Blogging is no longer an amateur pursuit for online writers. These days it is a multi-million pound industry where successful bloggers – both old and young – can go on to earn a fortune.
A top blogger such as Huda Kattan can charge £10,000 for one online article when she agrees to mention a certain cosmetics product. This is because the beauty expert has more than 30 million followers on social media she can influence.
Others, including blogger Amber Venz Box, have used their skills to create a multi-million pound business. Her firm rewardStyle helps bloggers and brands to make money online.
Silver lining: Top blogger Huda Kattan can charge £10,000 for one online article
But blogging is not just about making money – it is also an important way of spreading views to the social media generation. Among the most influential are political commentator HuffPost, the offbeat website Boing Boing and the technology news provider TechCrunch.
Anyone can join in the blog writing adventure if they have access to the internet – either to build up a business empire or to share their inner thoughts. The first step is to find a so-called ‘platform’. This is the software and web page support you need so others can read your blogs on the internet. Among those to consider are WordPress, Blogger, Tumblr, TypePad and WIX.
Most offer a basic free service but you can spend £20 a month on extras – such as having more creative website designs for your blog pages or additional space for photos or the use of videos, known as ‘vlogging’. Separately, you might consider buying your own domain name, a website address that people can visit online. This can cost a further £10 a year. Known as self-hosting, this allows visitors to go straight to your website page for blogs.
Most importantly of all, you must find something worth writing about – a niche that others will find fascinating. James Prestridge was driven by a passion for movies rather than making money when setting up website Close-Up Culture 18 months ago.
It now attracts up to 20,000 readers a month. He pays online service WordPress £7 for a monthly ‘premium’ deal so he can write reports on new movie releases and publish film star interviews. James says: ‘For me it is all about sharing a passion for movies and learning as a writer. I do not want to shove my opinions down people’s throats or to go out of my way to criticise. I want to showcase what is best, not what is mediocre.’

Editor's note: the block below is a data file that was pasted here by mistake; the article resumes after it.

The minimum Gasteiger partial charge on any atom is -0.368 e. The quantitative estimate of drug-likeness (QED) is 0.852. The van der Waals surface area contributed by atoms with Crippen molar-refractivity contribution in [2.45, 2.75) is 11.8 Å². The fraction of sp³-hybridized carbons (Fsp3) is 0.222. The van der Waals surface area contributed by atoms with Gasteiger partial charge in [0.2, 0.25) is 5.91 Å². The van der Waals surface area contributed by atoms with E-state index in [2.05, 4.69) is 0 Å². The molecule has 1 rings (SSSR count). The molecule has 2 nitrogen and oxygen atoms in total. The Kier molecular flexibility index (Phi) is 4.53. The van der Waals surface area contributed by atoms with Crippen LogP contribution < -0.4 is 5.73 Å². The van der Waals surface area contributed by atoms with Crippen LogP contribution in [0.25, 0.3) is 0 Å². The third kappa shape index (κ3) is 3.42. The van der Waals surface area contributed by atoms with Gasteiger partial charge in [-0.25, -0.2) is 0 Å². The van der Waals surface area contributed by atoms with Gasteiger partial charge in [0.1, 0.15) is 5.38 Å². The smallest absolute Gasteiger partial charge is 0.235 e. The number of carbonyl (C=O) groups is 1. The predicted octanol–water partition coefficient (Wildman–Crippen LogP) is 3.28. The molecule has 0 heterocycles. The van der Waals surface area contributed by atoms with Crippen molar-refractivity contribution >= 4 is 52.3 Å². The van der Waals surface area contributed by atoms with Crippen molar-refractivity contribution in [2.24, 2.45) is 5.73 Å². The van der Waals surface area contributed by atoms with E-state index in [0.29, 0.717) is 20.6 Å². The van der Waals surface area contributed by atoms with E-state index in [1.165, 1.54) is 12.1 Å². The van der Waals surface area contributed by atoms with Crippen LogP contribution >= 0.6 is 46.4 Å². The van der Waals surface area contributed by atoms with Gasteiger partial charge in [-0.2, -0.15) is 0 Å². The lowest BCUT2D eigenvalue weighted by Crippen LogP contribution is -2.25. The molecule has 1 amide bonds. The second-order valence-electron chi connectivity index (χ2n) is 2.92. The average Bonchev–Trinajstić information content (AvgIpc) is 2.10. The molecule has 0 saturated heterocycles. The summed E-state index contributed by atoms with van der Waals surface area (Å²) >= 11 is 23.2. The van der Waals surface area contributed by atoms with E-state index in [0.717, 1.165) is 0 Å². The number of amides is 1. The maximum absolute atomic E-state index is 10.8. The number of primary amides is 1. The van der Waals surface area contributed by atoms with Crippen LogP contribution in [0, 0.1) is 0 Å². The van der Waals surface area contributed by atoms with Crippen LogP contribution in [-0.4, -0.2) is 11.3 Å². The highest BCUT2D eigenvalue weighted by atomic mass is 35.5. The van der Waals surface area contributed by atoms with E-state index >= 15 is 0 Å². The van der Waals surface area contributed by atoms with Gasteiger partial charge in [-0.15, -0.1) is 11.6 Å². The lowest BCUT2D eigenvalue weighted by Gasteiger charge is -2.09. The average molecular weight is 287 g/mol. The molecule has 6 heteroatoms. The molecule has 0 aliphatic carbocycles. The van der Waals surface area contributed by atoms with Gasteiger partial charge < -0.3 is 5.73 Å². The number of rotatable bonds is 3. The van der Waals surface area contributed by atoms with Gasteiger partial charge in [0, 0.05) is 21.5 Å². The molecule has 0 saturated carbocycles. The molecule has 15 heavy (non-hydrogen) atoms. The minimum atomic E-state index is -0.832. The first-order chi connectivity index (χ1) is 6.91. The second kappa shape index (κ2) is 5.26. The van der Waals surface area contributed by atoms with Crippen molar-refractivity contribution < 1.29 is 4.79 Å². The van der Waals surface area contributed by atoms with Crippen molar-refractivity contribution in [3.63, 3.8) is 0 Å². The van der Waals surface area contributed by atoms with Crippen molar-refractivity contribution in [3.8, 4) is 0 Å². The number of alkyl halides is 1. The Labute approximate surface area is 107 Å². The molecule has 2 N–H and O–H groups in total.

The 24-year-old film critic, from Watford, Hertfordshire, writes at least four 800-word blogs a week. Thanks to his growing following, he is now invited to film premieres and given interview opportunities.
Promoting a blog is essential to encourage people to read it. Social media such as Instagram, Facebook, Snapchat and Twitter are all essential for spreading your work.
Jasmine Johnson, of Brixton in South-West London, has a travel blog ‘byjasminejohnson’ promoted on Instagram that is linked to her website Travellr.co.
Passion for film: James Prestridge was driven by a love for movies rather than making money
The 24-year-old online content manager says: ‘Using social media is key if you want to establish a following. People have short attention spans so you have to be brief. I try to be authentic. Pictures are also crucial.’
Bloggers sometimes promote goods or services – in exchange for payment or freebies. But Jasmine fears this can compromise the integrity of writing and put off online visitors unless you are careful about how it is included.
Jasmine occasionally gets paid £100 for mentioning products she particularly likes in her blogs. But she ensures she always includes the words ‘hashtag ad’ after any reference to make it perfectly clear to readers that it is a promotion.
Jasmine bought a blog template for a one-off £30 from provider ThemeForest and now pays £7 a month to use the blogging services of WordPress.
To make a blog attract readers and potential business sponsorship, it is vital to remain focused on what might appeal to a reader so it gets shared on social media. Before posting a blog online check it for accuracy and content – ensuring there is both entertainment and information – or you will struggle to maintain interest.